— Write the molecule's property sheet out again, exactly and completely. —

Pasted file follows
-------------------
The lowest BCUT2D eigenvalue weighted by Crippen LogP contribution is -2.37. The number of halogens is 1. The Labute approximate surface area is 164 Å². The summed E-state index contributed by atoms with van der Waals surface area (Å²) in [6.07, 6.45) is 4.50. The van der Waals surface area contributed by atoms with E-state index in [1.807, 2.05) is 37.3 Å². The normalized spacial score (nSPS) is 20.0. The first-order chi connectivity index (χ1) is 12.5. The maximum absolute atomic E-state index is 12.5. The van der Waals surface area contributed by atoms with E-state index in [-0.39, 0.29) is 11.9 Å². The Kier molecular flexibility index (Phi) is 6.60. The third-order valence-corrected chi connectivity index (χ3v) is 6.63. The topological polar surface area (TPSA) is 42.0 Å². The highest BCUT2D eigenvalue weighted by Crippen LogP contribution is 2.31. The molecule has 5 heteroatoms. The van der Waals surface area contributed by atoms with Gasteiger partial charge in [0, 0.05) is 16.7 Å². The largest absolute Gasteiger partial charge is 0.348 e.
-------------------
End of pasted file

The lowest BCUT2D eigenvalue weighted by Crippen LogP contribution is -2.37. The number of halogens is 1. The Labute approximate surface area is 164 Å². The summed E-state index contributed by atoms with van der Waals surface area (Å²) in [6.07, 6.45) is 4.50. The van der Waals surface area contributed by atoms with E-state index in [1.807, 2.05) is 37.3 Å². The normalized spacial score (nSPS) is 20.0. The first-order chi connectivity index (χ1) is 12.5. The maximum absolute atomic E-state index is 12.5. The van der Waals surface area contributed by atoms with E-state index in [-0.39, 0.29) is 11.9 Å². The Kier molecular flexibility index (Phi) is 6.60. The third-order valence-corrected chi connectivity index (χ3v) is 6.63. The topological polar surface area (TPSA) is 42.0 Å². The highest BCUT2D eigenvalue weighted by Crippen LogP contribution is 2.31. The molecule has 5 heteroatoms. The van der Waals surface area contributed by atoms with Gasteiger partial charge in [0, 0.05) is 16.7 Å². The largest absolute Gasteiger partial charge is 0.348 e.